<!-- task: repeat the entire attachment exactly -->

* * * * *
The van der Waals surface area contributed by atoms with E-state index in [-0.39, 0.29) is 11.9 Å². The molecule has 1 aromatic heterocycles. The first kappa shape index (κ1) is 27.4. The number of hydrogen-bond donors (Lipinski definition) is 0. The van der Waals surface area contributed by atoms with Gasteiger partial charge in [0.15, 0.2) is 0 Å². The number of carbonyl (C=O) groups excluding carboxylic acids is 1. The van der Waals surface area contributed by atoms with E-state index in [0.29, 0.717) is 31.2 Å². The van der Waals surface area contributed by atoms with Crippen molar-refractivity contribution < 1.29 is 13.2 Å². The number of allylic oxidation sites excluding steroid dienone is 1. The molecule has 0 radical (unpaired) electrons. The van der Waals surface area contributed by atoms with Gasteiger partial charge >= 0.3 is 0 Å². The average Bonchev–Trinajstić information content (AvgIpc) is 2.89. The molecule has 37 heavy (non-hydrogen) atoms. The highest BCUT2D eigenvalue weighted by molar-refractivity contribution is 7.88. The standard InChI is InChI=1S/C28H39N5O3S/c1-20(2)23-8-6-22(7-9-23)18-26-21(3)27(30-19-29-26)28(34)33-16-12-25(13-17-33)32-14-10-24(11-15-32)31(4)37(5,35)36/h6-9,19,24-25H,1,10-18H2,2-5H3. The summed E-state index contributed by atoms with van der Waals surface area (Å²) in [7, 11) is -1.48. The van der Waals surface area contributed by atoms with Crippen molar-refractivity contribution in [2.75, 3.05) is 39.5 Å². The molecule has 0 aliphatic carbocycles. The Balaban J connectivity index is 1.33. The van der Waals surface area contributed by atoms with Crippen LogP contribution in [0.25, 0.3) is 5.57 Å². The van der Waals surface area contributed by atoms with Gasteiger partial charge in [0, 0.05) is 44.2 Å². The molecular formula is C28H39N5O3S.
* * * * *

The van der Waals surface area contributed by atoms with E-state index in [-0.39, 0.29) is 11.9 Å². The molecule has 1 aromatic heterocycles. The first kappa shape index (κ1) is 27.4. The number of hydrogen-bond donors (Lipinski definition) is 0. The van der Waals surface area contributed by atoms with Gasteiger partial charge in [0.15, 0.2) is 0 Å². The number of carbonyl (C=O) groups excluding carboxylic acids is 1. The van der Waals surface area contributed by atoms with E-state index in [0.29, 0.717) is 31.2 Å². The van der Waals surface area contributed by atoms with Crippen molar-refractivity contribution < 1.29 is 13.2 Å². The number of allylic oxidation sites excluding steroid dienone is 1. The molecule has 0 radical (unpaired) electrons. The van der Waals surface area contributed by atoms with Gasteiger partial charge >= 0.3 is 0 Å². The average Bonchev–Trinajstić information content (AvgIpc) is 2.89. The molecule has 37 heavy (non-hydrogen) atoms. The highest BCUT2D eigenvalue weighted by molar-refractivity contribution is 7.88. The standard InChI is InChI=1S/C28H39N5O3S/c1-20(2)23-8-6-22(7-9-23)18-26-21(3)27(30-19-29-26)28(34)33-16-12-25(13-17-33)32-14-10-24(11-15-32)31(4)37(5,35)36/h6-9,19,24-25H,1,10-18H2,2-5H3. The summed E-state index contributed by atoms with van der Waals surface area (Å²) in [7, 11) is -1.48. The van der Waals surface area contributed by atoms with Crippen molar-refractivity contribution in [2.75, 3.05) is 39.5 Å². The molecule has 0 aliphatic carbocycles. The Balaban J connectivity index is 1.33. The van der Waals surface area contributed by atoms with Crippen LogP contribution in [0.25, 0.3) is 5.57 Å². The van der Waals surface area contributed by atoms with Gasteiger partial charge in [0, 0.05) is 44.2 Å². The molecular formula is C28H39N5O3S.